- M Demonstrate oral and written communication skills necessary for professional work including collaboration and presentations.
- Kouzes, J.M., & Posner, B. Z. (2011). Credibility: How leaders gain and lose it, why people demand it. San Francisco: Jossey-Bass. Available through Amazon: 0470651717
The standard SJSU School of Information Grading Scale is utilized for all iSchool courses:
|97 to 100||A|
|94 to 96||A minus|
|91 to 93||B plus|
|88 to 90||B|
|85 to 87||B minus|
|82 to 84||C plus|
|79 to 81||C|
|76 to 78||C minus|
|73 to 75||D plus|
|70 to 72||D|
|67 to 69||D minus|
In order to provide consistent guidelines for assessment for graduate level work in the School, these terms are applied to letter grades:
- C represents Adequate work; a grade of "C" counts for credit for the course;
- B represents Good work; a grade of "B" clearly meets the standards for graduate level work;
For core courses in the MLIS program (not MARA or Informatics) — INFO 200, INFO 202, INFO 204 — the iSchool requires that students earn a B in the course. If the grade is less than B (B- or lower) after the first attempt you will be placed on administrative probation. You must repeat the class if you wish to stay in the program. If - on the second attempt - you do not pass the class with a grade of B or better (not B- but B) you will be disqualified.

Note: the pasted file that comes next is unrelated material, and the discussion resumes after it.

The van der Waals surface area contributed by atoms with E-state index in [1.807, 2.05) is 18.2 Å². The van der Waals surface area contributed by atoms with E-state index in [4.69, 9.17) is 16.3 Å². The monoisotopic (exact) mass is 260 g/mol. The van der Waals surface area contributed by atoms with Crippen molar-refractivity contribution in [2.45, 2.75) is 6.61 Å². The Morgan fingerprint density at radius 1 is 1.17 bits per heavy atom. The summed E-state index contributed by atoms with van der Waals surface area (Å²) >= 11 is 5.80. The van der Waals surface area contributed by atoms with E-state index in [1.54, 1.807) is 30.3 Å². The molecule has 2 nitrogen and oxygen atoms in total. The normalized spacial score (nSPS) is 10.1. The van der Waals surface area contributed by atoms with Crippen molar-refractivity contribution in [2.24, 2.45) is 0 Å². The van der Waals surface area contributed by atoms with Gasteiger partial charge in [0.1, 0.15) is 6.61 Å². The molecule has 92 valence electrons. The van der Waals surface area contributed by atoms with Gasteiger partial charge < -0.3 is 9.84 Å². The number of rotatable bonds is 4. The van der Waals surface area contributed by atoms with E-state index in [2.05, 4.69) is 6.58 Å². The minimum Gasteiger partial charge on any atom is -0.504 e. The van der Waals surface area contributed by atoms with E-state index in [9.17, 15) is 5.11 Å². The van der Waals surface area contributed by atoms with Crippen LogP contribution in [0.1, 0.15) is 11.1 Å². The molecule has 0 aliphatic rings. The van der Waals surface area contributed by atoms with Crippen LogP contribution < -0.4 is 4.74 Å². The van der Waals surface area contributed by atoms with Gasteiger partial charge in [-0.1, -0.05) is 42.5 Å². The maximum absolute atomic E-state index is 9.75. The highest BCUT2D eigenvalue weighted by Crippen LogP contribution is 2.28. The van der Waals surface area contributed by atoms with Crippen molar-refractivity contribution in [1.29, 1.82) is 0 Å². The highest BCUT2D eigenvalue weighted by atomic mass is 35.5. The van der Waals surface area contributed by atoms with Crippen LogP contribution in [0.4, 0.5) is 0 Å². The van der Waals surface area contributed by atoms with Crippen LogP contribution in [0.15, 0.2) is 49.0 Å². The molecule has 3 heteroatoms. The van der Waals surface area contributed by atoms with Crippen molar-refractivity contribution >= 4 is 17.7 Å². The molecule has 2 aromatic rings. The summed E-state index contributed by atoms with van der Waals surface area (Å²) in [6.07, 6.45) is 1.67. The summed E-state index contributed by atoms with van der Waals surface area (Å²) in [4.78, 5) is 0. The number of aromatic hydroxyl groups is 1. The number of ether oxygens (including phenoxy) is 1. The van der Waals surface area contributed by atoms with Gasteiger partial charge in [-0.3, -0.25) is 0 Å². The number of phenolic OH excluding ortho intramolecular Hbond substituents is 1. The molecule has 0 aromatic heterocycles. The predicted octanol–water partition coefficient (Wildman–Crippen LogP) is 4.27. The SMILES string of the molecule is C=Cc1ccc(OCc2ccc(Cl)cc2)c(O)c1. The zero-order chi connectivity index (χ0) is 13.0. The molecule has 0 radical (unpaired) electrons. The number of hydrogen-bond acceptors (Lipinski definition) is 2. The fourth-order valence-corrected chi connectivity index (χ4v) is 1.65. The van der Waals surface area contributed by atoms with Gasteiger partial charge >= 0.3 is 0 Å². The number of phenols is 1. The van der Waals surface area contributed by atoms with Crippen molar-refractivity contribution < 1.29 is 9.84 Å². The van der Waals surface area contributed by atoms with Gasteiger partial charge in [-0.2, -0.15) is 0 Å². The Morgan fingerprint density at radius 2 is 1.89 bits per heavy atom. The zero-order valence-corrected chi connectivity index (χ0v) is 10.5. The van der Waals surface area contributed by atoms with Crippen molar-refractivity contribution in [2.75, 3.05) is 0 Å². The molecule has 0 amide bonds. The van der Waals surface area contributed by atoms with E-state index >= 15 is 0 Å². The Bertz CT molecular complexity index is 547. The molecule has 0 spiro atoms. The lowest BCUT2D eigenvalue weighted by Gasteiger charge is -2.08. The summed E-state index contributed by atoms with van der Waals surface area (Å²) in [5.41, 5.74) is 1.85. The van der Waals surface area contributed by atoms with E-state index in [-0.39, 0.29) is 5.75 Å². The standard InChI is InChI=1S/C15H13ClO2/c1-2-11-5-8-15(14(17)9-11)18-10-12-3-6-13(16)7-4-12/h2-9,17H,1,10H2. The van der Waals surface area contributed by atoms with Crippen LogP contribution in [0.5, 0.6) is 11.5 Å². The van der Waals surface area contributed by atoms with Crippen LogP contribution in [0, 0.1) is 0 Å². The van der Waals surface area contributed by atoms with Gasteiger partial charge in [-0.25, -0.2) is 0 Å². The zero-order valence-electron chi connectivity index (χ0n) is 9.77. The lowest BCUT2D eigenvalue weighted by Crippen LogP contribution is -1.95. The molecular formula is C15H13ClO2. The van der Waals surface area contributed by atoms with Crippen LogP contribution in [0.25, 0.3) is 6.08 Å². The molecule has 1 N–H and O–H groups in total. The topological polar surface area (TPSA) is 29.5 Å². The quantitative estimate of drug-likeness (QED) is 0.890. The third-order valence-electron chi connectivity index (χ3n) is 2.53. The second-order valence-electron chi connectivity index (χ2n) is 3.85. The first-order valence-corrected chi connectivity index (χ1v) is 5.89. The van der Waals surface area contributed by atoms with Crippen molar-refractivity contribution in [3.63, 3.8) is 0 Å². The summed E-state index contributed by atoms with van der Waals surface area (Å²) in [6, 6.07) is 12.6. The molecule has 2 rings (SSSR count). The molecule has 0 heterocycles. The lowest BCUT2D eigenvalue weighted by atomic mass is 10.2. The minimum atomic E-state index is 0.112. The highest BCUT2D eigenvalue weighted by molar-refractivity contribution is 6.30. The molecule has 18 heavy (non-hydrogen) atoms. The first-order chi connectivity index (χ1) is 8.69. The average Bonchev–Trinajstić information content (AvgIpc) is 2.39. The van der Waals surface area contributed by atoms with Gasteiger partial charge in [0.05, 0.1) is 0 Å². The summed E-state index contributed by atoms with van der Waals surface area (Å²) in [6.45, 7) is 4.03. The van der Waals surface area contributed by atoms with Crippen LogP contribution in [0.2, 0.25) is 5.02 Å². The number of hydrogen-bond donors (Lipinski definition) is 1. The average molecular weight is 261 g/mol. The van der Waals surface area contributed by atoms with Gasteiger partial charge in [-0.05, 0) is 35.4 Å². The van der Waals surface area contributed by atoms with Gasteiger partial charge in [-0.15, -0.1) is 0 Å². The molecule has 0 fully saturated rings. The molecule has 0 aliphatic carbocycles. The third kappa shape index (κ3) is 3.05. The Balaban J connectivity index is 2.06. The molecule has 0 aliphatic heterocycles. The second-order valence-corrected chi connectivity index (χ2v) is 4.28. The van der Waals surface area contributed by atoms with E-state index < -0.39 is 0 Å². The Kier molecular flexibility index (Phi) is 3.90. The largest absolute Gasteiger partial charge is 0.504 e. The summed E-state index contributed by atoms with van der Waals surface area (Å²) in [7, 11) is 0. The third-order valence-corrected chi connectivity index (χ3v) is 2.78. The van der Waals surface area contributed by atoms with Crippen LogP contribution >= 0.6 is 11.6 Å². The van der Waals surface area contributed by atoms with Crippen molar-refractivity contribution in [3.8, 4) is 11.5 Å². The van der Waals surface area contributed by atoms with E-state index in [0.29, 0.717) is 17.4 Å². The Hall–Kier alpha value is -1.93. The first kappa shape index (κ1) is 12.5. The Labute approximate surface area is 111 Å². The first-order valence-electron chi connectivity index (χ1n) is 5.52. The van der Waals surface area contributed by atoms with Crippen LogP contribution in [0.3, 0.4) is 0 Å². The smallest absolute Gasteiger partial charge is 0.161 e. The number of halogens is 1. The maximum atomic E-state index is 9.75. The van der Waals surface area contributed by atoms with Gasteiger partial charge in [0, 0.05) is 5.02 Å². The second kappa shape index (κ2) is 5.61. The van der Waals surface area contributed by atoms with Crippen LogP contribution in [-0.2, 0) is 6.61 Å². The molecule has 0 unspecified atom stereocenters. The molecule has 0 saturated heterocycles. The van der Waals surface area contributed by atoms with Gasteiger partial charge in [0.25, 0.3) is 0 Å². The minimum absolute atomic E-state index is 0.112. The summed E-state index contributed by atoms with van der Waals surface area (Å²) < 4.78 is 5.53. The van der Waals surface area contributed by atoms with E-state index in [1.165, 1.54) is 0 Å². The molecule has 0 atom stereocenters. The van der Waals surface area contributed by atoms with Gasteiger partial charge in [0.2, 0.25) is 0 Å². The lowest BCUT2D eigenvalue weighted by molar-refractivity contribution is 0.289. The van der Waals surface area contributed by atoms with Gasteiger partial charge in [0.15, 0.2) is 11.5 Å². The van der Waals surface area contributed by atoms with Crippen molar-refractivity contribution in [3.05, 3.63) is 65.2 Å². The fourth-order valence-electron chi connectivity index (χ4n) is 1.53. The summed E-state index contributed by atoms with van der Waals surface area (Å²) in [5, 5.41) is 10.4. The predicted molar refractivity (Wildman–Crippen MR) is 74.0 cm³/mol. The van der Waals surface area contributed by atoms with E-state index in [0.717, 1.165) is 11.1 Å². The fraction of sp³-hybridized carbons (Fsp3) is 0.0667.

- A represents Exceptional work; a grade of "A" will be assigned for outstanding work only.
Students are advised that it is their responsibility to maintain a 3.0 Grade Point Average (GPA).
Per University Policy S16-9, university-wide policy information relevant to all courses, such as academic integrity, accommodations, etc. will be available on Office of Graduate and Undergraduate Programs' Syllabus Information web page at: http://www.sjsu.edu/gup/syllabusinfo/. Make sure to visit this page, review and be familiar with these university policies and resources.
In order to request an accommodation in a class please contact the Accessible Education Center and register via the MyAEC portal.